A seminar of about a dozen students had a surprise visitor recently who shared valuable insight into his work leading one of the nation’s most renowned courts.
Delaware Chancery Court Chancellor Leo E. Strine, Jr. dropped in on the Friday, March 1 afternoon seminar “Litigating the Corporate Case” taught by adjunct Professor Kurt Heyman
, a founding partner of Proctor Heyman LLP in Wilmington, Del. Strine spent nearly two hours talking with the class about everything from the impact of electronic communication and its effects on lawyers’ professional lives, to how he prepares for motion hearings with an eye for ruling from the bench whenever possible.
“Working hard in advance lets you spot the opportunities where you can rule and keep people moving,” he said. “I’m human. I don’t have an unlimited capacity to write decisions.”
Under Heyman’s leadership, students in the seminar are studying KFC National Council and Advertising Cooperative Inc. vs. KFC Corp. from start to finish this semester, with a focus on practical and strategic thinking about real-life cases that is not often taught in law school. Heyman was lead Delaware counsel representing the interests of the U.S. Kentucky Fried Chicken franchisees in their 2010 dispute with the franchisor over control of the chain’s national advertising program.
The students have been instructed not to read the final decision in the case until the end of class.
Strine presided over the case, and he spoke candidly with students on how it went. Heyman has also arranged for the students to hear, in person, from his opposing counsel in the case, Kenneth J. Nachbar of Morris, Nichols, Arsht & Tunnell LLP, who represented the franchisor, and other guest speakers.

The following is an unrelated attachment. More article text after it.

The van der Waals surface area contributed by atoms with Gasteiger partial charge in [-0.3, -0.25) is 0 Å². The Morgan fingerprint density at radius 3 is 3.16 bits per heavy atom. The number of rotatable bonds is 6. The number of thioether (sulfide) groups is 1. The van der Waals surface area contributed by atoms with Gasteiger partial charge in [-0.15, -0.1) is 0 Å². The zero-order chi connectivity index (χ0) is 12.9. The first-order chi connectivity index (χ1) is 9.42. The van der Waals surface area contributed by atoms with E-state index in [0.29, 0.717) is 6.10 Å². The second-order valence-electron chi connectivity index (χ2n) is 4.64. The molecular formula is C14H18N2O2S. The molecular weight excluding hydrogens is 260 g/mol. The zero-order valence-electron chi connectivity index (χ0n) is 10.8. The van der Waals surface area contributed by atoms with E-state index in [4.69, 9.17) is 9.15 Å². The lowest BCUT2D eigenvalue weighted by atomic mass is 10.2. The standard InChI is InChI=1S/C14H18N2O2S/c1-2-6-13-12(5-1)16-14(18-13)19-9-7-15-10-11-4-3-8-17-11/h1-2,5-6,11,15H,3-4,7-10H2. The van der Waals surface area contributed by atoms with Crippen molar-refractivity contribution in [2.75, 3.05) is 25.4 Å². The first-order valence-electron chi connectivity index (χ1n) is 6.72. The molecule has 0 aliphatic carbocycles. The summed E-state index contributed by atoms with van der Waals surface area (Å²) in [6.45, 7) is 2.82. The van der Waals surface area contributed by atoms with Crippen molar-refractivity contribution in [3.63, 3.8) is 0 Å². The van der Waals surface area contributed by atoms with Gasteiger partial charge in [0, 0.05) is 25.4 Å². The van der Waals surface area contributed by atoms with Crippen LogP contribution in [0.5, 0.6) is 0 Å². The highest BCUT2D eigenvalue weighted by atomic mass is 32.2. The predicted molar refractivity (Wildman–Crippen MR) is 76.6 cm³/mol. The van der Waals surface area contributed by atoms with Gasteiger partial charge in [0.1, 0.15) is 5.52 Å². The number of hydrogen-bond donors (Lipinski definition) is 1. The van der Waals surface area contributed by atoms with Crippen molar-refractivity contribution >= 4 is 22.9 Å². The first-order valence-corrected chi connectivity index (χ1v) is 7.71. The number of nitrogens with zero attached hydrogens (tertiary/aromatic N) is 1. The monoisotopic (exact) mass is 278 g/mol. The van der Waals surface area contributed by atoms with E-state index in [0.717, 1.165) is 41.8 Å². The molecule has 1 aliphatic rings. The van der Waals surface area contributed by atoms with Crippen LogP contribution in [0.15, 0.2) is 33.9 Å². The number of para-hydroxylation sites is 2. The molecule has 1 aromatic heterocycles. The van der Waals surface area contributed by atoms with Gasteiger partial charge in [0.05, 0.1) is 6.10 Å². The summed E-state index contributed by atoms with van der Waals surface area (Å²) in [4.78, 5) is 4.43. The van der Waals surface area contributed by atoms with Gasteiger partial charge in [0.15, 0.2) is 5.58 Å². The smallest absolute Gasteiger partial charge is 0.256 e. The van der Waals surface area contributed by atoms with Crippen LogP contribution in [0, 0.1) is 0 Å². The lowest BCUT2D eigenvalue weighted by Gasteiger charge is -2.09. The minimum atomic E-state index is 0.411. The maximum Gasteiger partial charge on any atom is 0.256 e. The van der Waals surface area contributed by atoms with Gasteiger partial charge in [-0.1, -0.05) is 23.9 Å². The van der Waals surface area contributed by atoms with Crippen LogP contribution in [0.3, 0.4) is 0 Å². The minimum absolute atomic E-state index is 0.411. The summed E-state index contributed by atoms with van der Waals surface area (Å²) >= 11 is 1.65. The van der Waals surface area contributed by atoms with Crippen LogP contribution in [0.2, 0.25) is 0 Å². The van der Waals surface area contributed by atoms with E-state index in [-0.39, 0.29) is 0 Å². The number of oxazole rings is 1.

“Chancellor Strine is the chief judge of the nation’s most renowned business trial court,” said Ruby R. Vale Professor of Corporate and Business Law Lawrence A. Hamermesh
, who directs Widener’s Institute of Delaware Corporate and Business Law
. “His visit provided our students with invaluable insight. This was an opportunity practitioners at the largest corporate firms, handling billion-dollar cases, would envy. We are grateful for his contribution to the seminar, and to Professor Heyman for making it all happen.”
“This class is fundamentally about what makes practicing law in Delaware, and in particular the Court of Chancery, a special thing,” Heyman said. “The fact that a renowned jurist like Chancellor Strine would take time from his busy schedule to speak to a dozen students speaks volumes about the professionalism, civility and camaraderie in the Delaware bar – even when we find ourselves on opposite sides of the case or opposite sides of the bench. I am grateful to Professor Hamermesh and Widener Law for allowing me to teach this seminar, and to Chancellor Strine and others for their support. This is a great bunch of hard-working and intelligent students, and they are making my foray into teaching a joy."